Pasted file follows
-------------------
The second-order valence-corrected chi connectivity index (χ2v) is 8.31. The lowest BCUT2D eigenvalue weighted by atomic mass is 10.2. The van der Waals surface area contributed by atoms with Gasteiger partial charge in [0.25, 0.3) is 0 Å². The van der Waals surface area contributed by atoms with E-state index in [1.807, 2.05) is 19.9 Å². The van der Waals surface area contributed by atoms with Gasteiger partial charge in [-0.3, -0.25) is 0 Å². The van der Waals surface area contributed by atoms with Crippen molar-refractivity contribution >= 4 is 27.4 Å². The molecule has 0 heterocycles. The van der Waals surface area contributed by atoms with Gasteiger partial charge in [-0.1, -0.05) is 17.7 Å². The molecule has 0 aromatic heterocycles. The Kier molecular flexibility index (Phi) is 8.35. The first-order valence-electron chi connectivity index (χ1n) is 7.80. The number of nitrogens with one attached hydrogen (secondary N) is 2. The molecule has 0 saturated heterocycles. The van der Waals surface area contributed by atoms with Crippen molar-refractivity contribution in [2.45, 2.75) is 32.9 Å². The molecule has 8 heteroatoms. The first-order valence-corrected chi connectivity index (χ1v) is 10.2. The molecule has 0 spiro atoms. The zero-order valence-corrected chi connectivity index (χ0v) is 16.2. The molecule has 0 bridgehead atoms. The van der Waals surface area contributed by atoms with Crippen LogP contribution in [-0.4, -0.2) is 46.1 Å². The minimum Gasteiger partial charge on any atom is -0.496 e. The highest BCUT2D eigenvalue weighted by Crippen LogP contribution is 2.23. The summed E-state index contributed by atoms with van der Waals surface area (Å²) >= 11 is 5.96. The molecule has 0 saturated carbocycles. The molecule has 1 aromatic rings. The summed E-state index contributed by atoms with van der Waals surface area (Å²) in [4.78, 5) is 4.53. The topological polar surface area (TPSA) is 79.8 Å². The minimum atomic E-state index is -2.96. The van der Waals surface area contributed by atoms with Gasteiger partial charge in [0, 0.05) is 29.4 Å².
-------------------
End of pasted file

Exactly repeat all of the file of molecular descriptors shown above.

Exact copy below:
The second-order valence-corrected chi connectivity index (χ2v) is 8.31. The lowest BCUT2D eigenvalue weighted by atomic mass is 10.2. The van der Waals surface area contributed by atoms with Gasteiger partial charge in [0.25, 0.3) is 0 Å². The van der Waals surface area contributed by atoms with E-state index in [1.807, 2.05) is 19.9 Å². The van der Waals surface area contributed by atoms with Gasteiger partial charge in [-0.3, -0.25) is 0 Å². The van der Waals surface area contributed by atoms with Crippen molar-refractivity contribution >= 4 is 27.4 Å². The molecule has 0 heterocycles. The van der Waals surface area contributed by atoms with Gasteiger partial charge in [-0.1, -0.05) is 17.7 Å². The molecule has 0 aromatic heterocycles. The Kier molecular flexibility index (Phi) is 8.35. The first-order valence-electron chi connectivity index (χ1n) is 7.80. The number of nitrogens with one attached hydrogen (secondary N) is 2. The molecule has 0 saturated heterocycles. The van der Waals surface area contributed by atoms with Crippen molar-refractivity contribution in [2.45, 2.75) is 32.9 Å². The molecule has 8 heteroatoms. The first-order valence-corrected chi connectivity index (χ1v) is 10.2. The molecule has 0 spiro atoms. The zero-order valence-corrected chi connectivity index (χ0v) is 16.2. The molecule has 0 bridgehead atoms. The van der Waals surface area contributed by atoms with Crippen LogP contribution in [-0.4, -0.2) is 46.1 Å². The minimum Gasteiger partial charge on any atom is -0.496 e. The highest BCUT2D eigenvalue weighted by Crippen LogP contribution is 2.23. The summed E-state index contributed by atoms with van der Waals surface area (Å²) >= 11 is 5.96. The molecule has 0 saturated carbocycles. The molecule has 1 aromatic rings. The summed E-state index contributed by atoms with van der Waals surface area (Å²) in [4.78, 5) is 4.53. The topological polar surface area (TPSA) is 79.8 Å². The minimum atomic E-state index is -2.96. The van der Waals surface area contributed by atoms with Gasteiger partial charge in [0, 0.05) is 29.4 Å².